First ‘Flash Sales’ Site To Go Public Is Zulily

Zulily filed for an initial public offering Tuesday, putting the company on course to be the first so-called flash sales Web site to list its shares.

Zulily said it plans to raise as much as $100 million in an IPO underwritten by banks including Goldman Sachs, Bank of America Merrill Lynch and Citigroup. The ticker will be ZU, and the stock will trade on Nasdaq.

The company reported revenue of $272 million in the first half of 2013, more than double the $127 million it generated in the same period a year earlier. The company also generated a small profit -- net income of $2.4 million -- in the latest six-month period vs. a net loss of more than $6 million a year earlier.

Flash sales sites typically offer a limited supply of luxury products at big discounts through online sales events that last for a short time each day.

After the 2008 financial crisis, a crop of these businesses, including Gilt Groupe, Rue La La and HauteLook, sprouted. For several years these companies looked like future IPO candidates, but they have either struggled to maintain growth and stayed private, or they have been swallowed up by larger retailers.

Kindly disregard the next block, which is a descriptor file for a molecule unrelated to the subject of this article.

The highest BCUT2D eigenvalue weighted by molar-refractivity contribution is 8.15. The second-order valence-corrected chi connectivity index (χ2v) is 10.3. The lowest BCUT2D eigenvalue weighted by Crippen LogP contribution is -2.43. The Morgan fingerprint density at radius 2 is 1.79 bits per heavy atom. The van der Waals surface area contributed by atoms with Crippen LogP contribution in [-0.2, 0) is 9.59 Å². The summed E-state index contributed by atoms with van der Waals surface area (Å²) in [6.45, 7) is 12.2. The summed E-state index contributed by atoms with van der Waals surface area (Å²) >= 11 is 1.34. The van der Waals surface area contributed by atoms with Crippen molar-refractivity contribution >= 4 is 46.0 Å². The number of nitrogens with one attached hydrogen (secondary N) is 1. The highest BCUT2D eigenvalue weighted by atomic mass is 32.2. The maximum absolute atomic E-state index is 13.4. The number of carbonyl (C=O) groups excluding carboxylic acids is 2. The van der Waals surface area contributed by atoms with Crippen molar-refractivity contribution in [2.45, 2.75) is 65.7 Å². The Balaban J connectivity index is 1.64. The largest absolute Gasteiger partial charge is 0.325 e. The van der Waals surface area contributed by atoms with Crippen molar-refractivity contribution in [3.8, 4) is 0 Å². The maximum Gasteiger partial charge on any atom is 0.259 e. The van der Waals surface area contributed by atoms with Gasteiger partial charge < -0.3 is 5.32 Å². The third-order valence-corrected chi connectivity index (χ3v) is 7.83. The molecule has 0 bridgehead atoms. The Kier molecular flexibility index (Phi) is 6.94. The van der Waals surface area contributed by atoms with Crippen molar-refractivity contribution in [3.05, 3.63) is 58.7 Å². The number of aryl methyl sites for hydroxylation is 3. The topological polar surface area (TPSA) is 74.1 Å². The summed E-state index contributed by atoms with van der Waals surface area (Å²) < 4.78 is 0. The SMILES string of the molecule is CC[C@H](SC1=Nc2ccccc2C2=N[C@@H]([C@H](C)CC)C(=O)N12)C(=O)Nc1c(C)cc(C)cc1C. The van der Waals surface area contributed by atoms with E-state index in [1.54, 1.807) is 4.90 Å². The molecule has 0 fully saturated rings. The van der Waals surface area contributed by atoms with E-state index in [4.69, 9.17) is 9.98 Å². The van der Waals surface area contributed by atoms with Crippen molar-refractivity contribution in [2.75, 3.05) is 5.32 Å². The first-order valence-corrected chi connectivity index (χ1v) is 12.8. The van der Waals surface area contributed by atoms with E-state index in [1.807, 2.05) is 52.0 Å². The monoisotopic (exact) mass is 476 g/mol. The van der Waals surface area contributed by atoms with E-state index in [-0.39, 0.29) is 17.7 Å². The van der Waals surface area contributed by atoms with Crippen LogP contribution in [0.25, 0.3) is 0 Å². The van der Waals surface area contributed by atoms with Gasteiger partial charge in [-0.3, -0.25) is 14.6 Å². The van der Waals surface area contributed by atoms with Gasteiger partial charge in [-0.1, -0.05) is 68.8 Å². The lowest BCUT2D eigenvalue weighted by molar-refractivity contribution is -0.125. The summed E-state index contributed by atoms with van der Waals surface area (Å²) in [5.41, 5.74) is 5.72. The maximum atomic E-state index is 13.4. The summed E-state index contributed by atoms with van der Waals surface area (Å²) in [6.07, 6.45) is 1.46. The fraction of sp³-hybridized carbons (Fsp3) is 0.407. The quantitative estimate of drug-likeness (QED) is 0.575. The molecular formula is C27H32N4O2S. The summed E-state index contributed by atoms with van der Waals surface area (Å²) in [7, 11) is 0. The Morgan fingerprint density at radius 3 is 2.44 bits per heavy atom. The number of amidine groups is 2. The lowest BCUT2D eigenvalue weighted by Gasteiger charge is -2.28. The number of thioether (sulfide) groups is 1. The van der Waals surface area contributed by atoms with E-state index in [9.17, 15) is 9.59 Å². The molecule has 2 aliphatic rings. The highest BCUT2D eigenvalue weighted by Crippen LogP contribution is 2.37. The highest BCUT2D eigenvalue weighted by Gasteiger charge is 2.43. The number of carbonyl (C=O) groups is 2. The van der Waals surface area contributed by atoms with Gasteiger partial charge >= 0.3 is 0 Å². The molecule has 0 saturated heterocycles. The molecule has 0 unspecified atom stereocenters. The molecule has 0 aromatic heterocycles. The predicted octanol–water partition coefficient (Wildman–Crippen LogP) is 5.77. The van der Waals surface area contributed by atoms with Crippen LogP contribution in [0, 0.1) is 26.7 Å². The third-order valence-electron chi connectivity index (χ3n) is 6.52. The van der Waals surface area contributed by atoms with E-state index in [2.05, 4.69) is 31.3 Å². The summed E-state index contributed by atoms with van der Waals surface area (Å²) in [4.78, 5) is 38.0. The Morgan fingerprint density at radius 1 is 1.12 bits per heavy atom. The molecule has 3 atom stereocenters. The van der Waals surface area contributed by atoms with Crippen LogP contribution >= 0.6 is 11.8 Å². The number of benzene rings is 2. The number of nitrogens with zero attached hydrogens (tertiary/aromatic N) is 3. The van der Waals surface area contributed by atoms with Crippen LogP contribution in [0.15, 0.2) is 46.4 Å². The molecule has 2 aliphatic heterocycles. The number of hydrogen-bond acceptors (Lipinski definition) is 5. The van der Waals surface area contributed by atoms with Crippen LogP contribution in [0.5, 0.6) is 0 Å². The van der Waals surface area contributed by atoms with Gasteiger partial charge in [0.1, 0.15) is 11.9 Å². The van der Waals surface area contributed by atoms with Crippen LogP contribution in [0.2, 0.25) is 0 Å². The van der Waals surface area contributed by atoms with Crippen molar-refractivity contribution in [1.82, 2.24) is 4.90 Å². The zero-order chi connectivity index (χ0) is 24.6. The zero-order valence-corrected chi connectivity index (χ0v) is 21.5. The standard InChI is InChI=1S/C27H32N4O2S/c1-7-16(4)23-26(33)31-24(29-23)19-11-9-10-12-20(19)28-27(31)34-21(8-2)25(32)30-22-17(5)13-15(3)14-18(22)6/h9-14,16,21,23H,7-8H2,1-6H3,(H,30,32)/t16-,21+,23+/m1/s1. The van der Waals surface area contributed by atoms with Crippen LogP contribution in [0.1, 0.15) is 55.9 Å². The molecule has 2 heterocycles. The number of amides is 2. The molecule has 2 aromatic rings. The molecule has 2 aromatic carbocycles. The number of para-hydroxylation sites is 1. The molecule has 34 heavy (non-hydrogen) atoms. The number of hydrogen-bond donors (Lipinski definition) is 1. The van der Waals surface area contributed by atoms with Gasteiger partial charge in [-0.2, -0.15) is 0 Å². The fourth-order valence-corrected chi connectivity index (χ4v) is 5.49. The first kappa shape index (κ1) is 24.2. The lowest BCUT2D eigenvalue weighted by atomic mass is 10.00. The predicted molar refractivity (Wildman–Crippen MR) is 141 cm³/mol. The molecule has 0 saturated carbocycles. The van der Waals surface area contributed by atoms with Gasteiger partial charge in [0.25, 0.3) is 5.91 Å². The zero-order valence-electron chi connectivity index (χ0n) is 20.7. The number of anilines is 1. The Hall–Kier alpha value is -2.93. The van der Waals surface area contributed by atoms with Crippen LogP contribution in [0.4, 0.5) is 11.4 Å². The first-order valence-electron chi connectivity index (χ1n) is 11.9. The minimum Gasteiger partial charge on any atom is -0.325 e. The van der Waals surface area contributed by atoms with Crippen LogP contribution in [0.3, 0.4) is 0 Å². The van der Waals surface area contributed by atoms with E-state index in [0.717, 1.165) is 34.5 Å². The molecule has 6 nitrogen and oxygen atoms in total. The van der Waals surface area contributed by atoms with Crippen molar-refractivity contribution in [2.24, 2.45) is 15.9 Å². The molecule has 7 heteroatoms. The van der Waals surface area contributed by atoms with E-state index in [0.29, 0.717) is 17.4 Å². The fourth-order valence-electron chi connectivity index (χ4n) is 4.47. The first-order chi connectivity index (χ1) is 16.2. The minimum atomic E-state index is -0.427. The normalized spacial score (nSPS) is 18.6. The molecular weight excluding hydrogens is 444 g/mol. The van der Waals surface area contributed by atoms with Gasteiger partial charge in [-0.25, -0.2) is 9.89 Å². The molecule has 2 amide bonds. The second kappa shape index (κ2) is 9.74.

Zulily, which was started later in 2010 by Blue Nile executives Darrell Cavens and Mark Vadon, is one of the few flash sales operators to be growing fast enough to attract IPO investors. "There are only a handful of markets that lend themselves to flash sales and one is the moms market for kids items," said Niraj Shah, chief executive of Wayfair, an online furniture retailer.

Other markets, such as luxury fashion and design, may not be as well suited to flash sales, he added.

Indeed, Fab, which grew fast as a flash sales site for modern design items for the home, recently laid off more than 100...

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